Development of a Multilayer Vascular Graft with Targeted Cellular Interactions and Improved Mechanical Properties
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Limited long-term patency of synthetic small diameter vascular grafts has driven considerable research to address their two main failure modes: thrombosis and re-occlusion of the vessel due to intimal hyperplasia. To address these limitations, our lab has created a multilayered graft with a hydrogel inner layer that promotes post-implantation endothelialization for initial and sustained thromboresistance and an electrospun outer layer with arterial compliance matching to limit intimal hyperplasia. In this work, we provide improvements in cellular interactions, outer layer mechanics, and hydrogel design to increase the graft’s potential for long term patency. First, we further characterized cellular interactions with the inner layer that promote thromboresistance upon endothelialization. To optimize these interactions, we investigated specific integrin targeting utilizing designer proteins and their effect on endothelial cell hemostatic regulation. Elucidation of this relationship allows for tailoring thromboresistance of our inner layer as well as other blood contacting devices. We further improved the graft by increasing outer layer compliance matching and elucidated the intrinsic relationship between compliance mismatch and the development of intimal hyperplasia. We first fabricated grafts of increasing compliance while maintaining safe burst pressures and suture retention strength by modulating electrospinning parameters without altering graft chemistry. Grafts sutured to carotid arteries were cultured for two weeks before interrogation of early intimal hyperplasia markers. Changes in these markers were correlated to differences in wall shear stress predicted by a computational model of fluid flow changes based on dilation differences in compliance mismatch. With this relationship understanding, we created a high compliance graft that limits development of early markers for intimal hyperplasia and validated a system for rapid graft screening. Finally, we developed a suture damage resistant hydrogel formulation that enables safe graft implantation without adversely affecting bioactivity of the inner layer. We also identified properties determinant of suture damage resistance that enable development of future hydrogel formulations. Overall, this work improves multiple aspects of a multilayered graft for long term patency. Additionally, we have elucidated fundamental material properties and biological relationships that can be used to enhance not only the multilayer vascular graft, but also biomaterial design for other cardiovascular devices.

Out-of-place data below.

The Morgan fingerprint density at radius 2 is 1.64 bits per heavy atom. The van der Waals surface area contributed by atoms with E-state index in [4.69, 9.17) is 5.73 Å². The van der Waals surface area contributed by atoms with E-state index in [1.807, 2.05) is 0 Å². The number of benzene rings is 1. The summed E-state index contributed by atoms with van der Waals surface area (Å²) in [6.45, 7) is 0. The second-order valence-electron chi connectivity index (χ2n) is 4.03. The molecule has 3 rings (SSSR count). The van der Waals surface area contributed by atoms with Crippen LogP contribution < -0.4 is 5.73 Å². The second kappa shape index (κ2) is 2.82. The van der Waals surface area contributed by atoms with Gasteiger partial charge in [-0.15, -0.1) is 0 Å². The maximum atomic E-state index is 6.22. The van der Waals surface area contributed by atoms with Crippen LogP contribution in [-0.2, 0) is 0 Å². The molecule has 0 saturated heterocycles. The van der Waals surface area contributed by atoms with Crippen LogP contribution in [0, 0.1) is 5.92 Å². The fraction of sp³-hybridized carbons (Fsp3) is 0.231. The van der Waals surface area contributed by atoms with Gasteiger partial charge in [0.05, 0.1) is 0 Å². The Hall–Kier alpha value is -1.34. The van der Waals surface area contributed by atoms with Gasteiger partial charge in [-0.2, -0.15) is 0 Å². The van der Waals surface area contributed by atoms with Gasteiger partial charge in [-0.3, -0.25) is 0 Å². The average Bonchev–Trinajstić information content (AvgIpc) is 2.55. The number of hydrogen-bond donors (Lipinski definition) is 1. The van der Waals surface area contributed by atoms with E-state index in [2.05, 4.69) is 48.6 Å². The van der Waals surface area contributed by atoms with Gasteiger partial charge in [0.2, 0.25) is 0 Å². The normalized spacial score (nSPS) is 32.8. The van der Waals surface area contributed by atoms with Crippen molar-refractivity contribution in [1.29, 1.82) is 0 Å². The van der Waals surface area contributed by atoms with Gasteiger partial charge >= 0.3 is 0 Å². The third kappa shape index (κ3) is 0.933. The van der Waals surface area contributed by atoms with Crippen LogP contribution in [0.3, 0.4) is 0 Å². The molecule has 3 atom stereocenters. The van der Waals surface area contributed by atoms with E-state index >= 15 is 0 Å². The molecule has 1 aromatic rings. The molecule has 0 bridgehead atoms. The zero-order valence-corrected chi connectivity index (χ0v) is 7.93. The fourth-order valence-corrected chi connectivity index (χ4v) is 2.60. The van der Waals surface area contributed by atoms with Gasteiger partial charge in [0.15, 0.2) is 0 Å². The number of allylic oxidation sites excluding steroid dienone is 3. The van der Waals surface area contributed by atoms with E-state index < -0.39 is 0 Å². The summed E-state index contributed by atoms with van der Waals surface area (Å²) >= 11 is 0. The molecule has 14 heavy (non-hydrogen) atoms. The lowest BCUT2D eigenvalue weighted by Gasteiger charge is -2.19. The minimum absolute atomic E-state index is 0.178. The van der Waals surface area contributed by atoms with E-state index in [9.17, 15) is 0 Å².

Post, Allison Davis (2018). Development of a Multilayer Vascular Graft with Targeted Cellular Interactions and Improved Mechanical Properties. Doctoral dissertation, Texas A & M University. Available electronically from